Saturday, June 23, 2012

What will they do this week in NZ politics?

I am going to have some fun with predicting what Politics in NZ will look like for the coming week…I will probably be way off the mark!
1)    Ms Parata (minister of Education) and John Key (you see she needs him to back her up as she looks increasingly ‘flaky’) will attack teachers yet again. It will be around the issue of ‘League tables’ in schools.
2)    Anne Trolley ---Ooops! (Wannabe glamour girl) will try to boost her flagging image along with another round of cost cutting measure for the police.
3)    Our Prime Minister will come up with a cheeky little number to divert attention from the stuff-ups of the, last few months. He will release date that he says shows that the ride is turning for him re asset sales—He will claim that NZers are behind the sale now.
4)    The Greens will continue to be effective in parliament and Labour will carry on using its attacks brigade (Cosgrove, Mallard, Little etc. while Mr Shearer will continue build his ‘Statesman-like-status. OH and look for more good stuff from a relaxed looking and very effective Phil Goff.
5)    The dishonourable Peter Dunne will continue to ignore the wishes of the over-all electorate and particularly of his own. He may face some demonstrations outside his electorate office and he will front up on TV trying to defend his senseless stand with the Government. He will look like he has swallowed a snotty sock and his hair will look the coiffured way it has come to be. He will NOT grow balls!
6)    The Maori Party will continue to prevaricate and forget what they have voted for and which way.
7)    NZ First (read Winston Peters) will vote with the Labour Party and Greens and he will attack the immigration Policy again---Asians watch out!
8)    Hone (Mana Party) will come up with some real politically relevant clangers---actually he has been making a lot of sense lately.

OK--- I’m must having a bit of fun---it is at the expense our esteemed politicians, but that’s not too hard eh.

An unequal access to higher education

Oh for the good old days, when access to a higher education was more equal, at least for those who wished to be teachers. We had a bonding system whereby once you were trained, you worked for two, or later, three years. That could be brought down by undertaking ‘country service’ or working in what we now call low decile schools in the main cities.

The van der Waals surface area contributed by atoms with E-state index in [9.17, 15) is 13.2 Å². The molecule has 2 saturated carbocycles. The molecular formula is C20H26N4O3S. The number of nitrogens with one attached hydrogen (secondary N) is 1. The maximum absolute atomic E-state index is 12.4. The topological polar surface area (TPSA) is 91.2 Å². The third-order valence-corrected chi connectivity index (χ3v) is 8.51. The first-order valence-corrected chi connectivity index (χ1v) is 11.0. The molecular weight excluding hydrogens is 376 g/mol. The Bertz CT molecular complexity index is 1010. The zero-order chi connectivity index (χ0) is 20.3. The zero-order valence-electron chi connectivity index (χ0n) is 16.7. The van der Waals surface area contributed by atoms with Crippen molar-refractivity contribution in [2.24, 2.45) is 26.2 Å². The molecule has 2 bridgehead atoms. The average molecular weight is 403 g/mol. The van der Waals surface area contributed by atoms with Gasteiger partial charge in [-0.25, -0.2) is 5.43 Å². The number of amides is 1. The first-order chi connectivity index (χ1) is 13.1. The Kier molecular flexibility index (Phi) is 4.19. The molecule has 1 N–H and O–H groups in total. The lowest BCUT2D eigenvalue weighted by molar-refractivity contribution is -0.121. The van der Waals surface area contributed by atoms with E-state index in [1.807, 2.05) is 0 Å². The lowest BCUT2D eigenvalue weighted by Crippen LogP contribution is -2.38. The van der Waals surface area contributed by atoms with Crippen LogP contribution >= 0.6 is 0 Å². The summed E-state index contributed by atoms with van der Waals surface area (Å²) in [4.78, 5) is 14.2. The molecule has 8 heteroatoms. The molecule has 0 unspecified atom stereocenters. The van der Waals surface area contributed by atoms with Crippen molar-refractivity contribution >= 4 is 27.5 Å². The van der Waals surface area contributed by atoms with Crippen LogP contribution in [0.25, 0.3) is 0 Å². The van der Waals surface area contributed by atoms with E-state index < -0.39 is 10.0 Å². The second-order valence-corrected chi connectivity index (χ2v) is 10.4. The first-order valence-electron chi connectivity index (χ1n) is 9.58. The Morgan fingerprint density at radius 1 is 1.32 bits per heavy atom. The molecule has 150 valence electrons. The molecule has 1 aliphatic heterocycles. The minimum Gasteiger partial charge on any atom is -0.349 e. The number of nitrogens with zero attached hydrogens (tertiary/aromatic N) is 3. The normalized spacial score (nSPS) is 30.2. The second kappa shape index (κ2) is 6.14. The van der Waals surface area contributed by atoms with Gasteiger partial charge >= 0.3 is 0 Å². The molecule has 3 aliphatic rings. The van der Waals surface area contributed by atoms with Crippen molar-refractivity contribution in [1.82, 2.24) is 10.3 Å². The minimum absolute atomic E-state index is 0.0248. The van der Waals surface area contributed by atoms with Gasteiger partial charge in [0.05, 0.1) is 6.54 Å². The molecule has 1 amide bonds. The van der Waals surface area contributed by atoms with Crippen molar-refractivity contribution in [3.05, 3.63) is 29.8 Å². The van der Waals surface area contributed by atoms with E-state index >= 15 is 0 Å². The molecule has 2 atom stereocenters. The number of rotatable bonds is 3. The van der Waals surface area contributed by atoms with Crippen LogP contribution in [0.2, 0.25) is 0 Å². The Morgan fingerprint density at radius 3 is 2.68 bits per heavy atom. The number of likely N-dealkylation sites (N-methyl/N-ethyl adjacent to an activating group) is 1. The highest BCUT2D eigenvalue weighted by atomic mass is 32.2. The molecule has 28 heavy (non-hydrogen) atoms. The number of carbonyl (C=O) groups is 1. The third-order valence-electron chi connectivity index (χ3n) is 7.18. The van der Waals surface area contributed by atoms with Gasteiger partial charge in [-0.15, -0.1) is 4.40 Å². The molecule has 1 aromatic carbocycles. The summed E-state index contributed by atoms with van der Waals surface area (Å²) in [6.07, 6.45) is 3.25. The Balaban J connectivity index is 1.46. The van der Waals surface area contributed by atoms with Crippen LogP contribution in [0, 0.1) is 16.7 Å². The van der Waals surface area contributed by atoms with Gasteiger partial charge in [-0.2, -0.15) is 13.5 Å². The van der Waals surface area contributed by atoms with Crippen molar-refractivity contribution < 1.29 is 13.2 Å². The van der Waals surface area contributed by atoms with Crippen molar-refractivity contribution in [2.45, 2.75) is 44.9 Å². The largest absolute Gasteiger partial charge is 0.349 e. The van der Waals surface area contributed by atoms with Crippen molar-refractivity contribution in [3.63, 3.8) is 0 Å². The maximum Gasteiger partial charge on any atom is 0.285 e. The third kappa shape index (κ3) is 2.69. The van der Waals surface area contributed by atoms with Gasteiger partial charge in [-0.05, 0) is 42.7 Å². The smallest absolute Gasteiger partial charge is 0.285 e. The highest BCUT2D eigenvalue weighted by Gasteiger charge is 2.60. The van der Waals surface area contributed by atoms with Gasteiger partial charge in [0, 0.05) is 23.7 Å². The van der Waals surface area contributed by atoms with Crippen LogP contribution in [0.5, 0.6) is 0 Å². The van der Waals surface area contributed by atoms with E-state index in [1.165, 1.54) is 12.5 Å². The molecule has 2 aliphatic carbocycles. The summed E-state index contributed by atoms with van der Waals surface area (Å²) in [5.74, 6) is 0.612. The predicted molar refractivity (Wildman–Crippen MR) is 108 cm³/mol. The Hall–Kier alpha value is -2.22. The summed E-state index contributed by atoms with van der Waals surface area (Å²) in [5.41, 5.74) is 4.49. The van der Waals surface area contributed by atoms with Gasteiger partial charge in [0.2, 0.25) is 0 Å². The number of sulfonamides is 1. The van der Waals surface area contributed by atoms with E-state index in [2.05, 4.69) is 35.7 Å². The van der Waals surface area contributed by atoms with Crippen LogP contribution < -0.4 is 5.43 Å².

Then the system of student loans and allowances was introduced. That led to a huge blowout (from the present Government’s point of view). There is no doubt that if the figure had kept trending up, we needed to achieve a higher payback system and possibly at a higher rate.
The issue is one that needs ‘cross-party discussion’, to take it out of the political forum. Parties have tinkered with the system or made drastic changes that have left a section of our society bereft of hope for achieving anything other than that of ‘graduate level.’ The present government cynically makes claims that the system works for all. It has support for this attitude in the community; it presents individuals who say that they worked part-time and after a struggle were able to complete a post-graduate education. Just show me how prospective doctors and other higher-level graduates could cope with part-time work and their studies. For the huge majority of our students at this level, that situation is clearly untenable, both financially and physically.
Not only are we going to see more graduates going overseas, some of them to complete their education after attaining the right through residency in Australia, but we are going to see more leaving our shores to gain the higher pay, in order to payback the debts they have already incurred.
I am not proposing that we do not seek repayment of student debt---that is the reality of life now. I am saying that we need to revisit some of the policies of the past and extend them. We can have a win-win situation if we institute a system of ‘bonding’, much like we had for many years for teachers. For nurses, there was a system that allowed them to work and train at the same time. With necessity for higher level technological study, that would now need more ‘in-campus study, much like teachers do.
Design a scheme that is flexible--- one that includes a range of occupations, with those occupations that we are in most need of, receiving favourable loading. The possibilities are there. For example, if we need doctors, in rural areas, bond the doctors for a set period and then then cut their debts by a generous amount. If after that bonding period they wish to go overseas, then well and good. There is a strong possibility that many would have settles and would wish to stay in NZ.
I am sure that there are many occupations that would, fit the category for ‘bonding.’ Make it flexible enough to target those areas where we see a need. Yes it would increase the burgeoning figure ‘owed to the State,’ but we would retain more of our NZ trained young people. It is very much a scenario of ‘what goes around comes around.’ We would also have a much more equal and caring society, where all can realistically have hope rather than ‘hopelessness.’ Ask yourself--- which state is more economically viable in the long run.
Politicians—stop seeing the three-year cycle of politics as the measuring tool for our future!